Type 1 Diabetes Mellitus (T1DM) in Nigeria: Rare or not obvious?

Hope

Type 1 diabetes is a type of Diabetes Mellitus characterized by loss of the insulin-producing beta cells of the islets of Langerhans in the pancreas, leading to insulin deficiency, it can affect children or adults, but was traditionally termed “juvenile diabetes” because a majority of these diabetes cases were in children.

The true burden of T1DM is not really known, but a difference in the pattern and outcome of T1DM in Nigeria compared to other developed countries seems to be present.

Most DM screening data available is not population-based and is of limited value for making generalizations about Diabetes in the Nigerian Children.

According to Dr. Mrs Fetuga,Consultant Pediatric Endocrinologist at the Olabisi Onabanjo University Teaching Hospital in South-West Nigeria who researched into the prevalence of Type 1 Diabetes Mellitus cases at her center, only about 8 cases of T1DM have been seen with most presenting with Diabetic Ketoacidosis (a potentially life-threatening complication in people with diabetes, it happens predominantly in those with type 1 diabetes, but can occur in those with type 2 diabetes under certain circumstances. DKA results from a shortage of insulin; in response to which the body switches to burning fatty acids and producing acidic ketone bodies that cause most of the symptoms and complications).

We wondered if T1DM is actually rare in Nigeria or our pattern of screening that excludes children vis a vis poor awareness of DM & its types among natives are responsible for the low data on T1DM.

She also raised concerns about poor knowledge and awareness of T1DM among mothers making it difficult for them to even explain what is wrong with the child when symptoms are demonstrated (loss of weight,frequent urination,increased thirst and increased hunger)these symptoms may develop rapidly (weeks or months) in type 1 diabetes.

Most parents also default follow-up after treatment with a high level of non-compliance to insulin use..

The International Diabetes Federation “Life for a Child” Programme was established in 2001 with support from the Australian Diabetes Council and HOPE worldwide and is an innovative and sustainable support programme in which individuals, families and organisations contribute monetary or in-kind donations to help children with diabetes in developing countries.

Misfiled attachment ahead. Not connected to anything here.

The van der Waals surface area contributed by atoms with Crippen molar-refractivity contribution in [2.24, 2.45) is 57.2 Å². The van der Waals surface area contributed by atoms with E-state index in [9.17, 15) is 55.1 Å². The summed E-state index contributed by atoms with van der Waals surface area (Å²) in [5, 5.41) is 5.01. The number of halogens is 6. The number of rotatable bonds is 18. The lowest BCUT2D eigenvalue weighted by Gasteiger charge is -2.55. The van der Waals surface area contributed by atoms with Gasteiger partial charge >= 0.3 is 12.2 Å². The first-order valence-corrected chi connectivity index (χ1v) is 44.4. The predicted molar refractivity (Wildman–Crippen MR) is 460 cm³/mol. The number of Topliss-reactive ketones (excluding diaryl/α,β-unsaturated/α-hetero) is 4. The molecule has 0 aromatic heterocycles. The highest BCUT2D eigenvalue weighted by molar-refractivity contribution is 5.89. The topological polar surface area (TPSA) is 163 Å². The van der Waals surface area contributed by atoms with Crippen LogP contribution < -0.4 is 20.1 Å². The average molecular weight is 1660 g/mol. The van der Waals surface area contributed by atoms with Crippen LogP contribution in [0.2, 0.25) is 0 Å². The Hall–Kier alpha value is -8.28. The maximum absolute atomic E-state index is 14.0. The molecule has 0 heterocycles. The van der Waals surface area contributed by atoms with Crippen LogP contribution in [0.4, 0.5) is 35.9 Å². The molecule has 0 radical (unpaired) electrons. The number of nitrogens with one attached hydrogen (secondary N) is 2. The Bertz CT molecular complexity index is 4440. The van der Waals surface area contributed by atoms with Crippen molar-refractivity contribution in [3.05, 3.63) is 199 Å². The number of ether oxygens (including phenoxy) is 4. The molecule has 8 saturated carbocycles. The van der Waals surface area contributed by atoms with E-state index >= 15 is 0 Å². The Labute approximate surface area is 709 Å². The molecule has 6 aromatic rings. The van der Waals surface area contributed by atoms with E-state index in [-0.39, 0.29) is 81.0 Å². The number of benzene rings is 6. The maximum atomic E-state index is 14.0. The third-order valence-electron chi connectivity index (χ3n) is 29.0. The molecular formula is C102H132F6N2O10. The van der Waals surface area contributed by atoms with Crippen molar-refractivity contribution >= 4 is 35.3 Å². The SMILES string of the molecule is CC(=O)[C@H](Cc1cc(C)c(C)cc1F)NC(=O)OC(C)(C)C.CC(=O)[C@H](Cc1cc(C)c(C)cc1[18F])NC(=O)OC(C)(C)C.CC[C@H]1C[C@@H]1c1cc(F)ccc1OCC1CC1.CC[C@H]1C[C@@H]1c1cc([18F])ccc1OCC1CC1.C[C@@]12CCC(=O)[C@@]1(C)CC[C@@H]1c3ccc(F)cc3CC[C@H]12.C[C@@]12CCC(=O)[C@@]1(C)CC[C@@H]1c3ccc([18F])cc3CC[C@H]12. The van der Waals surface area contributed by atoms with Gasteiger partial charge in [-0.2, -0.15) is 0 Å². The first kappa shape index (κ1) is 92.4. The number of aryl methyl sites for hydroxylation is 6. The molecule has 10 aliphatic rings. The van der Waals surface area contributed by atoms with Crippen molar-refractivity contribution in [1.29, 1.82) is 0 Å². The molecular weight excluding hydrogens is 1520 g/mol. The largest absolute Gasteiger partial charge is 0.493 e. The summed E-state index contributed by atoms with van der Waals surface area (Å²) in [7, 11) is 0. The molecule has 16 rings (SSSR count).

Here’s a call to HCP, Advocates, PWD to clamor for a more active community research into the epidemiology of T1DM in nigeria, passionate awareness, care and proper advocacy.

We at @theNGdoc are resolved towards committed advocacy for T1DM as well as the other types of DM and would appreciate any information on any child diagnosed of T1DM.

We are currently partnering with Elizabeth of T1international and the endocrinology unit of the pediatric department of Olabisi Onabanjo University Teaching hospital towards creating adequate grass-root awareness and proper care for T1DM children in Nigeria.

With these collaborative efforts we hope towards promoting grass root awareness for T1DM in Nigeria and adequate care for those with it.
To reach us please follow us on twitter @theNGdoc or send us an email thengdoc@gmail.com

Lets Keep the Hope Alive.

Image Credit: everynigerianchild

One thought on “Type 1 Diabetes Mellitus (T1DM) in Nigeria: Rare or not obvious?”

  1. To solve the question “Does it matter what I eat,” yes, it really does matter what you eat, and of course , if you were eating only junk foods, there would be a reason to worry mainly because the quality of food you eat matters to your overall health. However, it sounds like you eat healthy foods. You just choose as well as to have some treats inside your calorie limits, and if that’s helping you, I don’t see any reason to change it.

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